A few years ago, I visited Washington, D.C., for work and two beautiful memories lingered with me. First, how magical the city looked covered completely in snow. Second, visiting the iconic Smithsonian Castle; which to my surprise, turned out to be founded in 1846 with the generous donation of a British scientist for the sole purpose of “the increase and diffusion of knowledge”. This gentleman had bequeathed a sum of $508,318 (Dh1.86 million, or the equivalent of 1.51 per cent of the United States’ entire federal budget at the time). With the donation managed by a charitable trust founded more than 170 years ago, the Smithsonian has grown to become the world’s largest museum, education, and research complex; with 19 museums, the National Zoo, and nine research facilities under its management.
Upon reading this fascinating story at the entrance of the museum, I was marvelled. A whirlwind of thoughts began circulating in my mind: What is giving and how can it be maximised? What are the benefits of giving so much? What are the different ways of giving back to society? As a researcher, I could not let these intriguing thoughts escape me without delving further into this subject.
Before chancing upon James Smithson’s contributions, the concept of giving had a very narrow, overfamiliar meaning to me: Random donation vouchers for short-term causes, irregular volunteering experiences, or offering foods and used clothes. However, giving is more than just a short-term, sporadic event. On the contrary, it is a unique opportunity to influence your society, to spread kindness and compassion, to feel responsible for certain causes, to be a patron of something benevolent and life-transforming. We can actually play an active role in improving social and economic well-being by just being conscientious about how we want to contribute to the world we live in. Next, we offer up our skills, time, or money to attain that goal.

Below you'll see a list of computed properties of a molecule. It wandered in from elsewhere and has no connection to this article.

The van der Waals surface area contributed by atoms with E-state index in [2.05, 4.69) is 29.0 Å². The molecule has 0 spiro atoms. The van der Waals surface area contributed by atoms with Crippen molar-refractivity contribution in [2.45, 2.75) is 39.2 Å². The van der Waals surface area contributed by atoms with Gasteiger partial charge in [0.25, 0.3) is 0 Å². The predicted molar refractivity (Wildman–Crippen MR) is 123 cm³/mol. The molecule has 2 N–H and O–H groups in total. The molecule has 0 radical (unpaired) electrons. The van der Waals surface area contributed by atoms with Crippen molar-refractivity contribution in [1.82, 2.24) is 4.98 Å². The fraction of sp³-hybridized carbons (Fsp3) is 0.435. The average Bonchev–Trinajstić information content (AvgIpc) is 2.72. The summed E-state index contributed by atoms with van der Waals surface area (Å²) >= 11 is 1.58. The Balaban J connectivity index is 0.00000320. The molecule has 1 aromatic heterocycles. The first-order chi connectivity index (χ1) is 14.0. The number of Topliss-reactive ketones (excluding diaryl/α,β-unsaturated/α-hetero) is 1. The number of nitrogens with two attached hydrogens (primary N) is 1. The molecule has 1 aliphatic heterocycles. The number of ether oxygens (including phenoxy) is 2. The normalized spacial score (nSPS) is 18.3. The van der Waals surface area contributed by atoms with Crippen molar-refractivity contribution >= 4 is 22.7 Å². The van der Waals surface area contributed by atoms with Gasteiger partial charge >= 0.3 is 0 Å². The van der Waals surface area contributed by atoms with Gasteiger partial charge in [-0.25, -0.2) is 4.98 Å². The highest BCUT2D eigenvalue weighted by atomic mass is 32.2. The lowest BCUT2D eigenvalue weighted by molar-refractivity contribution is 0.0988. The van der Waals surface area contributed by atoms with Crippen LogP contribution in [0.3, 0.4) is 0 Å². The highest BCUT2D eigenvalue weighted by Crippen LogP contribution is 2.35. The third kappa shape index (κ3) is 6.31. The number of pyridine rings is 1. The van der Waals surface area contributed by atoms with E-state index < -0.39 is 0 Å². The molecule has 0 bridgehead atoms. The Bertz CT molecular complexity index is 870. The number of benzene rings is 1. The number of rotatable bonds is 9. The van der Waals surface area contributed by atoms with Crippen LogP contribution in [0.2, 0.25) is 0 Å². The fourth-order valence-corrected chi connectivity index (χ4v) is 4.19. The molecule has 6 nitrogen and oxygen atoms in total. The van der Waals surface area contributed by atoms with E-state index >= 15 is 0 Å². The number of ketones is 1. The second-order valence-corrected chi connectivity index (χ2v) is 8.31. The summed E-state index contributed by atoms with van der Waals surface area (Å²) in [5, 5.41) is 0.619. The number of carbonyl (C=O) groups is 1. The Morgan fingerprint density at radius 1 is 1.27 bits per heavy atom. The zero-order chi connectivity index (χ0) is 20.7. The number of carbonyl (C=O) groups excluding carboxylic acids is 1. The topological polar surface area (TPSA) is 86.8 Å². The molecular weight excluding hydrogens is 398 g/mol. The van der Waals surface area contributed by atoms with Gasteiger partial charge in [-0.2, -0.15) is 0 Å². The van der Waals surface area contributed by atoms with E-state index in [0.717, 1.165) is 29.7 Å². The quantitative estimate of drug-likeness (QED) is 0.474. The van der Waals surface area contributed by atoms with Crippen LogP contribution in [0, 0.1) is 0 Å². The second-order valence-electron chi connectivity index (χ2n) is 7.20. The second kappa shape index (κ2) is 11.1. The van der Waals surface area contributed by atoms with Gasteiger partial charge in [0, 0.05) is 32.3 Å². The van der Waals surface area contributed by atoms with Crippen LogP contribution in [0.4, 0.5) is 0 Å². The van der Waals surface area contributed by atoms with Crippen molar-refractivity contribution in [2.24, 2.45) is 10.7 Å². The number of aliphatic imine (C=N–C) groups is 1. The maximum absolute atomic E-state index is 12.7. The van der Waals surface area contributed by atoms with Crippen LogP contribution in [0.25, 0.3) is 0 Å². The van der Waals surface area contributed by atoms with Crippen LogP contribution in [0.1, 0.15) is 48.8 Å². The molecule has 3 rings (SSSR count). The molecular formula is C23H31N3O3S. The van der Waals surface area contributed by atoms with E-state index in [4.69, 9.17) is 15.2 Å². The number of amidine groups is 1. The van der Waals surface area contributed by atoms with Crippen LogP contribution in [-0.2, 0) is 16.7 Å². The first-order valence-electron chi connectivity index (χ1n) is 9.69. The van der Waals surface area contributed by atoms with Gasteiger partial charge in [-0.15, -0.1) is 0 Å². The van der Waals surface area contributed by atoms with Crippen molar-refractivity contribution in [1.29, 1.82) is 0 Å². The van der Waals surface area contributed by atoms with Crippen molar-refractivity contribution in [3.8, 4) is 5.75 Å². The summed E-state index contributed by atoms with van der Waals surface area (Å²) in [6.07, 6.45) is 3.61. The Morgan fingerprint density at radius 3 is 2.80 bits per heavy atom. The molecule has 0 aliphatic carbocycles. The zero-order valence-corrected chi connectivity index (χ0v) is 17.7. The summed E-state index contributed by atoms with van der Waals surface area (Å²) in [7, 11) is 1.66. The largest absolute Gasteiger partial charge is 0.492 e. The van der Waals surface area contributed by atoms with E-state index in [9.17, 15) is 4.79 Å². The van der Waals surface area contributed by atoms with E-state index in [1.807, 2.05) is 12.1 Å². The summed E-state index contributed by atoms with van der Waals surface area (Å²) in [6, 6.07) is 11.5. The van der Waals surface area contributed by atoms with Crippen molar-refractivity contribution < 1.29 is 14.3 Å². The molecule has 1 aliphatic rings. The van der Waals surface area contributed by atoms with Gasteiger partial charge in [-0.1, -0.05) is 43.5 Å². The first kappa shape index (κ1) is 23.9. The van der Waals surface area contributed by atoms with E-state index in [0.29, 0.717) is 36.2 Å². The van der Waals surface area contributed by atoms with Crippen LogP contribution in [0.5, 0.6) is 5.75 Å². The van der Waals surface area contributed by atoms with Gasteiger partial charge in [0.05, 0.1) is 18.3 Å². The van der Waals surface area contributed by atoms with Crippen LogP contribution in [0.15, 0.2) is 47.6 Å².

By engaging in the acts of giving, not only are we promised to make the world better and happier, we, ourselves reap the benefits of giving to others. Numerous scientific studies attest that giving makes us happier and healthier. According to the National Institutes of Health, regions of the brain linked with pleasure, social connection, and trust are activated when people give to charities; thus creating a “warm glow” effect. Furthermore, in a study conducted by Doug Oman of the University of California, Berkeley, researchers found that seniors who “volunteered for two or more organisations were 44 per cent less likely to die over a five-year period than non-volunteers, even after controlling for their age, exercise habits, general health and negative health habits like smoking”.
Is it any surprise then that when I started reading about the myriad ways in which individuals or organisations cooperate and support communities, I was pleased to find a familiar pattern: Volunteering skills or donating money for the advancement of various noble causes; such as education, research and development, health care, housing, parks, and community centres. The ways to give back to society are limitless and should not be assigned to just official authorities.